Main strengths of a Utilitarian ethical system Essay

Utilitarianism, the theory that actions are right if they useful for the majority, the greatest happiness and pleasure for the greatest and majority of people. Jeremy Bentham (1748-1832) was an English moral philosopher concerned with social reform, Bentham wanted people to seek pleasure and avoid pain. On the other hand John Stuart Mill (1806-1873) who was a great admirer of Bentham; however, he believed in the principle of utility and the idea that please should be ranked according to quality not quantity. For example: eating a mars bar is a poorer pleasure compared to listening to poetry.

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Mill believing in pleasures of the mind is greater than pleasures of the body (eating). Within this essay I shall be discussing the different views of Bentham and Mill and how their theories are strengths for the utilitarian system. Jeremy Bentham believed that happiness for the greatest number of people is better than happiness for the minority of people. For example if a group of mountaineers became stranded and needed food, they would eat the man that was dying or simply couldn’t make it to survival, this is stating that the majority [the hungry mountaineers] want to eat him and that would give them pleasure, this pleasure is greater than the dying mountaineer.

The greatest amount of pleasure, for the greatest amount of people. This is an apparent strength of the utilitarian ethical system as the majority of people are in fact happy, meaning more people will be happy compared to the minority that are sad, happiness will always outweigh the sadness. Bentham’s form has strength as it avoids misery. Slight contrast appears with John Mill, whose ideological theory involved quality not quantity. In terms of pleasure this meant that Mill could in a way rank a pleasure, for example Mill said that having sex was a tiny pleasure compared to going to an art gallery or writing music.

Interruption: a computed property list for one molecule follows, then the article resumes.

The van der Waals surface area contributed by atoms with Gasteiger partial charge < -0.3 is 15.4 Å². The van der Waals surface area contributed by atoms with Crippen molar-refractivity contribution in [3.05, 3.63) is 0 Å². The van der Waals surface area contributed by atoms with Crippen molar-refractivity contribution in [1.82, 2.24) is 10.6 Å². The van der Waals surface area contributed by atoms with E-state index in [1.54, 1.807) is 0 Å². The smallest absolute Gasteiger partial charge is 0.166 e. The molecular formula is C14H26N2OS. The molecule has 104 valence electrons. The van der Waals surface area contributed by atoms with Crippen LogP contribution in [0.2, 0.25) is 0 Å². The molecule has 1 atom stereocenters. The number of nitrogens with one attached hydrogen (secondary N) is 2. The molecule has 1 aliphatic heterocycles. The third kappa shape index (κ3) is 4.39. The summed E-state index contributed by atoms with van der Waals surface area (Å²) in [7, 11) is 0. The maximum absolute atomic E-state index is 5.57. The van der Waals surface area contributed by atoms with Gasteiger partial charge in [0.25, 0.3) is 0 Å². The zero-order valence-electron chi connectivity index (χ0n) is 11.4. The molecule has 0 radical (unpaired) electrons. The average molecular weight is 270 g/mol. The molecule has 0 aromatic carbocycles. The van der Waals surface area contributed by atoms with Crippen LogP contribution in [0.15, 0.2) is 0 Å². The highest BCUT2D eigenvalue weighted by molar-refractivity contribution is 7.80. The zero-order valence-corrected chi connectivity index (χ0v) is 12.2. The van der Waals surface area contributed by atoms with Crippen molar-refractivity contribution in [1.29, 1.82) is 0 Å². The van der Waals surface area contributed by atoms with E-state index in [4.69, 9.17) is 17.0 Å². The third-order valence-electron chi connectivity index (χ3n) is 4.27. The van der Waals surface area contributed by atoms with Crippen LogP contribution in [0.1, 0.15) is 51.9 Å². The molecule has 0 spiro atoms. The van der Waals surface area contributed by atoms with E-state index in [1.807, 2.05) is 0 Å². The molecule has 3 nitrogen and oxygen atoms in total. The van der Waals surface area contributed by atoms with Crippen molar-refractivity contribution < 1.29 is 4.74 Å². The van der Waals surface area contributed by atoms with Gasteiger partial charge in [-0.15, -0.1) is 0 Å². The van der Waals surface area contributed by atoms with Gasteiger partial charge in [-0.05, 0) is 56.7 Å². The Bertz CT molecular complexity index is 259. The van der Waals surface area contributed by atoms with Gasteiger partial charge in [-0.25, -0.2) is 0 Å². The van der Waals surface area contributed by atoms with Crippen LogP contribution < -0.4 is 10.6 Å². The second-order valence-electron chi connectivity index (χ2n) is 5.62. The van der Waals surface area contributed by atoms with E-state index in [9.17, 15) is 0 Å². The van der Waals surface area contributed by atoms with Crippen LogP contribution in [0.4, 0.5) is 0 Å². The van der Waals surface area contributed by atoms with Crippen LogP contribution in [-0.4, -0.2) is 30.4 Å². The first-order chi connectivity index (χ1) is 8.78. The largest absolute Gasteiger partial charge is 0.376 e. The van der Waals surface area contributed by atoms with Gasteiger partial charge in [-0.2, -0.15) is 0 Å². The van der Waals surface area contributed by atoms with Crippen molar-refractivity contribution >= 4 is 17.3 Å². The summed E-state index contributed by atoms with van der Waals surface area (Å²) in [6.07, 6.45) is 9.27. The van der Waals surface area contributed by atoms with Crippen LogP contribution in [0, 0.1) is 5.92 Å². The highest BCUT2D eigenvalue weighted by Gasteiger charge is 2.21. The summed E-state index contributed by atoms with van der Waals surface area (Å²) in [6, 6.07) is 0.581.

This is because Mill believed that Pleasures of the mind are superior to pleasures of the body because a human can appreciate reading or looking at art; however, any living animal can experience bodily pleasures (having sex, eating…). Mill once said himself that “better to be a human being dissatisfied than a pig satisfied . . . better to be Socrates dissatisfied than a fool satisfied”. Mill is saying this because it shows how better humans are intellectually and how our pleasures as humans are different to every other human compared to pigs who all want the same thing.

Mills idea is a strength for the utilitarian ethical system as it separates humans who are far more intellectual to animals who all want to strive for the same goals. Mills theory is also a strength for the human race as he is saying that humans have more of a variety of pleasures. Bentham invented a system called the Hedonic calculus. Hedonism means: people who lead their lives in the pursuit of personal pleasure and happiness and the avoidance of pain. Hedonists would argue that if eating apples make you happy, you should do it all the time . . .

However Bentham created the Hedonic Calculus which had 7 stages designed to evaluate how much pain or pleasure can be derived from an action. Bentham did realise that pleasure and happiness were very difficult to define, as they vary from person to person and in different calculations. The Hedonic Calculus does provide balance as it measures the pleasure, for example, if a naval warship was in battle and is damaged badly, men are trapped if the ship gets anymore damaged it will explode due to the fire spreading, the captain has an extinguisher, but this would kill the men trapped.

The Hedonic Calculus is a strength for the utilitarian ethical system as it balances up the pleasure and allows people to work out pleasure for themselves. Mills theory and ideas can potentially put a stop to animalistic behaviour, this would be a colossal advantage for humans as it would completely separate us from animals in terms of being more intellectual. Mill believes that humans have a wider variety of pleasures than animals, this is simply true as humans have the ability to be able to communicate their feelings. Mill believes that human pleasures should be more of the mind than the body, for example painting rather than drinking.

Painting is off the mind and drinking is what every living organism does. This is a giant strength for the utilitarian ethical system as it simply separates humans from animals meaning that humans have a variety of better more interesting things to enjoy in life. In conclusion there are many more strengths and weaknesses to be highlighted for the utilitarian ethical system, for me personally the idea of the hedonic calculus is the biggest strength as it gives humans a chance to weight it all up and decide if what the pleasure or even negativity is.

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